A three-dimensional hydrodynamic multi-purpose model for coastal and shelf seas, which can be coupled to biological, re-suspension and contaminant models. Has been used in a variety of configurations from resolving grain-scale up to seasonal scale processes. Can be run with optional MPI parallelization or run-time visualization via PGPLOT. Programmed with the goal that the same executable can be used for all cases, by using allocatable arrays and cases defined via a single configuration file pointing to input data in files typically in the same directory.  +
A three-dimensional two-phase flow solver, SedFoam-2.0, is presented for sediment transport applications. The solver is extended upon twoPhaseEulerSedFoam ( In this approach the sediment phase is modeled as a continuum, and constitutive laws have to be prescribed for the sediment stresses. In the proposed solver, two different inter-granular stress models are implemented: the kinetic theory of granular flows and the dense granular flow rheology μ(I). For the fluid stress, laminar or turbulent flow regimes can be simulated and three different turbulence models are available for sediment transport: a simple mixing length model (one-dimensional configuration only), a k-ϵ and a k-ω model. The numerical implementation is first demonstrated by two validation test cases, sedimentation of suspended particles and laminar bed-load. Two applications are then investigated to illustrate the capabilities of SedFoam-2.0 to deal with complex turbulent sediment transport problems, such as sheet flow and scouring, with different combinations of inter-granular stress and turbulence models.  +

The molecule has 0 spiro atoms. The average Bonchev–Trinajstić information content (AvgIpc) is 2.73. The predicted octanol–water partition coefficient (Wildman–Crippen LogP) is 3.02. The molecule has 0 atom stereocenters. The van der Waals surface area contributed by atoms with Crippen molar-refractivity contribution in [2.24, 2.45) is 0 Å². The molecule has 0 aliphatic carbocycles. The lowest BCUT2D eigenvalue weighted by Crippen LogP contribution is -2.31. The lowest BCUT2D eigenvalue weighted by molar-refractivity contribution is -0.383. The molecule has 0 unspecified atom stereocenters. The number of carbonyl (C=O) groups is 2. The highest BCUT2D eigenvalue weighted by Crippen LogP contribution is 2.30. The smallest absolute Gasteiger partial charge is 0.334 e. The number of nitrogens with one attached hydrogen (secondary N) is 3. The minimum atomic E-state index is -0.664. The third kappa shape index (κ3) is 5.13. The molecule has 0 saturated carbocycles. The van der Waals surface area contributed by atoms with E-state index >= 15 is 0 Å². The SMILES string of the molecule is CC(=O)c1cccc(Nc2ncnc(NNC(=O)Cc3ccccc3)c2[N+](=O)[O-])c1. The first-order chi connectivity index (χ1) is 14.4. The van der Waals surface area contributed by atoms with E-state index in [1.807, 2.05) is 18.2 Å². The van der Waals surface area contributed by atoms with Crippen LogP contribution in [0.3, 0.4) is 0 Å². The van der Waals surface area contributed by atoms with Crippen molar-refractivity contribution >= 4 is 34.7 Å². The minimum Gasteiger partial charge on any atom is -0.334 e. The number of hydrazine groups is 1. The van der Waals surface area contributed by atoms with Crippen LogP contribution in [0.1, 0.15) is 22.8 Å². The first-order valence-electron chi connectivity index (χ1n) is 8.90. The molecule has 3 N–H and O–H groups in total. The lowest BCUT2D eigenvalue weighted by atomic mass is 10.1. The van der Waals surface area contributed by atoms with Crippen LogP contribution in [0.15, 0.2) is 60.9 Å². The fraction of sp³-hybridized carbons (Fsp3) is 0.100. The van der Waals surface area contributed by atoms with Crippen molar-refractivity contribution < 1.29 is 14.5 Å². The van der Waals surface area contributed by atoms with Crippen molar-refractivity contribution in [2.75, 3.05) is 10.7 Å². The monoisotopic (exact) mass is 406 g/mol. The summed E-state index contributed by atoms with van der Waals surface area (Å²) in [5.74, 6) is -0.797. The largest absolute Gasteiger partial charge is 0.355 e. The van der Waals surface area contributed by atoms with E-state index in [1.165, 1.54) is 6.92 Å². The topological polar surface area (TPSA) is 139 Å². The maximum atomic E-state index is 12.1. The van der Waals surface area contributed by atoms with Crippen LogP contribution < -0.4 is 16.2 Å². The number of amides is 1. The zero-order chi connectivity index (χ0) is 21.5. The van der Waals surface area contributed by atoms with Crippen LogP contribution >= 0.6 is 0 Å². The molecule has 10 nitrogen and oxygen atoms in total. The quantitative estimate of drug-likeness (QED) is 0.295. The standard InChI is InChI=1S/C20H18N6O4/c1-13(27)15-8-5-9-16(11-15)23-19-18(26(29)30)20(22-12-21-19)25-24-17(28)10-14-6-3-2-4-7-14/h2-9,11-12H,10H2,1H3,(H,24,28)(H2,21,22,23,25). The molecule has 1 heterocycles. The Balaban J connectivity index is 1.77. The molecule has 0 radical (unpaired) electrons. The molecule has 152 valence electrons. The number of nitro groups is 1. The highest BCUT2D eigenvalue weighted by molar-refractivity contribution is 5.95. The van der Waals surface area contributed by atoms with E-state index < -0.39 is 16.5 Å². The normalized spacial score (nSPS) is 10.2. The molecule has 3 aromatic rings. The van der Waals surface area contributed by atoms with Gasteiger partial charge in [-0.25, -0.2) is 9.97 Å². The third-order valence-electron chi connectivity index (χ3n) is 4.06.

A transect spanning three coastal ecosystems (bay-marsh-forest) evolves in yearly timesteps to show the evolution of the system. Geomorphic and carbon cycling processes allow for the exchange of material between the adjacent ecosystems. Each landscape unit is on the order of kilometers. Main geomorphic processes are featured in Kirwan et al. 2016 in GRL, and carbon processes track allochthonous and autocthonous carbon with time and depth.  +
A turbulence-resolving numerical model for fine sediment transport in the bottom boundary layer is developed. A simplified Eulerian two-phase flow formulation for the fine sediment transport is adopted. By applying the equilibrium Eulerian approximation, the particle phase velocity is expressed as a vectorial sum of fluid velocity, sediment settling velocity and Stokes number dependent inertia terms. The Boussinesq approximation is applied to simplify the governing equation for the fluid phase. This model utilizes a high accuracy hybrid compact finite difference scheme in the wall-normal direction, and uses the pseudo-spectral scheme in the streamwise and spanwise directions. The model allows a prescribed sediment availability as well as an erosional/depositional bottom boundary condition for sediment concentration. Meanwhile, the model also has the capability to include the particle inertia effect and hindered settling effect for the particle velocity.  +
A wave refraction program  +